Making Mobility Accessible

According to web designer and author Cindy Li, “We are all just temporarily abled.” She was referring to user experience (UX), but it can apply to many aspects of Global Mobility as well.

Competition for talent is fierce, and we all recognize that diversity is good for business. Making “mobility” accessible for disabled workers – even if mobility is a challenge for them – wisely broadens the talent pool.

On a practical level, business travel of any duration brings up many considerations. Globally, every country has their own disability laws and acts that typically cover areas like healthcare and education access, requirements for public buildings and transportation, and discrimination protections. Some countries’ laws include mental health in their descriptions of rights and protections.

For example, the UAE clearly sets out its Rights of People of Determination — a term that replaced ‘people with special needs’ — and formed a national committee that’s responsible for those rights.

What these laws mean on the ground in each location varies, and certainly private spaces can present a wide range of challenges. Will a corporate meeting space be accessible to everyone? Is special accommodation required for presentation materials – be they audio or visual?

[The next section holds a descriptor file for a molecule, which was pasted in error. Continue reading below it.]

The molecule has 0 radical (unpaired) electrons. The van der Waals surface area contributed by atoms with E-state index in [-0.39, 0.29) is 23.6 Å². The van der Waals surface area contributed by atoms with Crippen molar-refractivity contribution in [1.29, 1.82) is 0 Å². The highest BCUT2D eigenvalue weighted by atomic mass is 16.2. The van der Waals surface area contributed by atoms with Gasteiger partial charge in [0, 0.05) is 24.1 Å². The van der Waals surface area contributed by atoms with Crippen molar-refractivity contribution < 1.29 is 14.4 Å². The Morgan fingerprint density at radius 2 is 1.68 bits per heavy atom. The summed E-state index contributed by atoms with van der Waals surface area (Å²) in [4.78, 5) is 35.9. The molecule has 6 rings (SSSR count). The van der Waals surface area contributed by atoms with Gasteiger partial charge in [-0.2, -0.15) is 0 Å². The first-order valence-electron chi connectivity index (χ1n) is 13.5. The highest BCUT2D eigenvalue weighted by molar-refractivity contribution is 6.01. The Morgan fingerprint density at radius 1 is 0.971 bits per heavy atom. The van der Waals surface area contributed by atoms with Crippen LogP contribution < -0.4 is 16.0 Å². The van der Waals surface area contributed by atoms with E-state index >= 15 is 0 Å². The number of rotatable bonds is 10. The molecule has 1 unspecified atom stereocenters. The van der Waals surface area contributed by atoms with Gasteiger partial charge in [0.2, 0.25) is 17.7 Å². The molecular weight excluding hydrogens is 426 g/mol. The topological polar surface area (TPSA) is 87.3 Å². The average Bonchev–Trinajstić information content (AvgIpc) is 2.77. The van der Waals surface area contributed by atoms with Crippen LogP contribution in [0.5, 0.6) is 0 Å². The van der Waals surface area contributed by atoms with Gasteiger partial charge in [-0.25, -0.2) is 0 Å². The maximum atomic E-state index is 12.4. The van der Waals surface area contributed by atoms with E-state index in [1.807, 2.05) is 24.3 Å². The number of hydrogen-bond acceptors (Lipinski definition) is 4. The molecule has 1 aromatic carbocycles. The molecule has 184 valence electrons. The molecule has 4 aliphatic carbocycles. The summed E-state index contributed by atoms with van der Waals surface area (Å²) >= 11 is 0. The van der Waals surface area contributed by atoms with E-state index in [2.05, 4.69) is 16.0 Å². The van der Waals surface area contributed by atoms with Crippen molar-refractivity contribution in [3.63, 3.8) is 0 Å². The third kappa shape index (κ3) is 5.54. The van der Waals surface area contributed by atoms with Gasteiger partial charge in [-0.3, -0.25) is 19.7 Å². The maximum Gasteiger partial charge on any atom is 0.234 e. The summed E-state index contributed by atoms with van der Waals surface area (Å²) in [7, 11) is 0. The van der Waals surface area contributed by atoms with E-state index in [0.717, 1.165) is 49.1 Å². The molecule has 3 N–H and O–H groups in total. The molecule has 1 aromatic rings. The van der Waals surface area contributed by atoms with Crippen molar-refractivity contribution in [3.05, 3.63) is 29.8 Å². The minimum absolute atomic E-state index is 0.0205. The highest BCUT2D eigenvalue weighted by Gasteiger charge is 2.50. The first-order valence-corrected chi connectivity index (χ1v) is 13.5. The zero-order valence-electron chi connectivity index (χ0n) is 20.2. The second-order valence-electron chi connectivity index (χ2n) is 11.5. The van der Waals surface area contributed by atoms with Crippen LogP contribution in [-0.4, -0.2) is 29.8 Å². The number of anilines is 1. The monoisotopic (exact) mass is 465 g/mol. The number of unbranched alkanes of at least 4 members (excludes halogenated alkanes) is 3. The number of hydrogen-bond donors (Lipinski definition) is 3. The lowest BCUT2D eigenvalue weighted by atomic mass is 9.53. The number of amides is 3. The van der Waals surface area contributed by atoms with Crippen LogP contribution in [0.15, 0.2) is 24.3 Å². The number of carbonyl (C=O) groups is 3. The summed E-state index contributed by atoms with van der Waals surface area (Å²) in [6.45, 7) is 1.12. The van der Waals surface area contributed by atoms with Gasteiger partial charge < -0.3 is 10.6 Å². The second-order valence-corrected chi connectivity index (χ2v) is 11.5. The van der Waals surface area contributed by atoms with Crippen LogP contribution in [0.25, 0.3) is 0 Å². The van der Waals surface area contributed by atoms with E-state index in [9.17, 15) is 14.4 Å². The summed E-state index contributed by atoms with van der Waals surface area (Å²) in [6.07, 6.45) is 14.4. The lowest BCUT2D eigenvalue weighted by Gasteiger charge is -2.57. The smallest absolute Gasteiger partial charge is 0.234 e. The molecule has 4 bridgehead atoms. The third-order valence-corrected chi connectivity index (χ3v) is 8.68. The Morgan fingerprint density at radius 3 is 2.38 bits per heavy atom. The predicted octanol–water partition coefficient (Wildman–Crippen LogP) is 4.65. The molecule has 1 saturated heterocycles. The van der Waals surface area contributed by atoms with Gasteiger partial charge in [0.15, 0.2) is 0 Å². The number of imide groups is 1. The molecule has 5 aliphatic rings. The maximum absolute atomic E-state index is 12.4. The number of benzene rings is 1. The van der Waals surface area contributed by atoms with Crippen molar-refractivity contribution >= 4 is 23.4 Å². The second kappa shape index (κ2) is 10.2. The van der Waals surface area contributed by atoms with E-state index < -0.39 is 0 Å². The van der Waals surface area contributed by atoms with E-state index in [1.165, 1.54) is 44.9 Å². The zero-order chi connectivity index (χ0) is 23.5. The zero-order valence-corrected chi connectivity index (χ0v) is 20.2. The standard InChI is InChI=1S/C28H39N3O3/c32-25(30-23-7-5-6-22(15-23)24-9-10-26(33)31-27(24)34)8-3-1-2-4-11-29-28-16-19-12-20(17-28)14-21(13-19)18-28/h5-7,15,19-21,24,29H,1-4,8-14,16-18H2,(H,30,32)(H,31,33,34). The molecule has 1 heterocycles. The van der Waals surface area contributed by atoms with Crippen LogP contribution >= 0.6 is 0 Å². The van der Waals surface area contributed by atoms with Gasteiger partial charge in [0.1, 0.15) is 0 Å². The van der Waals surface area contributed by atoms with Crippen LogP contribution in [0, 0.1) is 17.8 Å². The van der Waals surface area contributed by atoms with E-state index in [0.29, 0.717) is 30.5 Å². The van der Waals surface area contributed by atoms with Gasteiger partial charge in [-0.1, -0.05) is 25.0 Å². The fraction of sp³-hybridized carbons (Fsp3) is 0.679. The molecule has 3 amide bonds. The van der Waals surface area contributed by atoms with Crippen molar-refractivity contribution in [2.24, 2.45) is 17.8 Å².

Even in public places, a disabled traveler may need extra time or physical assistance to navigate airports or train stations. The EU’s rights for travellers with a disability or with reduced mobility spells out exactly what assistance is available when traveling by air, train, bus, or ship. Also note the EU parking card for people with disabilities is recognized in member countries for accessible parking and facilities.

A traveler may need visual assists and/or a service animal. Allowance for a portable oxygen tank, dialysis machine, wheelchair, or other medical device may require extra space or a charging source. Arranging car travel ahead of time helps to secure a vehicle that meets the person’s needs.

In addition to logistics and planning, an inclusive culture is key to maximizing the talents of businesspeople with different abilities, whether due to temporary injury or permanent condition. The more we all think about how to pave an accessible path in business, the greater success we can achieve in the workplace.

Find resources like the ones above – and more – in Living Abroad’s International Relocation Center ‘Health and Safety’ section.

Written by Ellen Harris, GMS, Product Manager, Content Group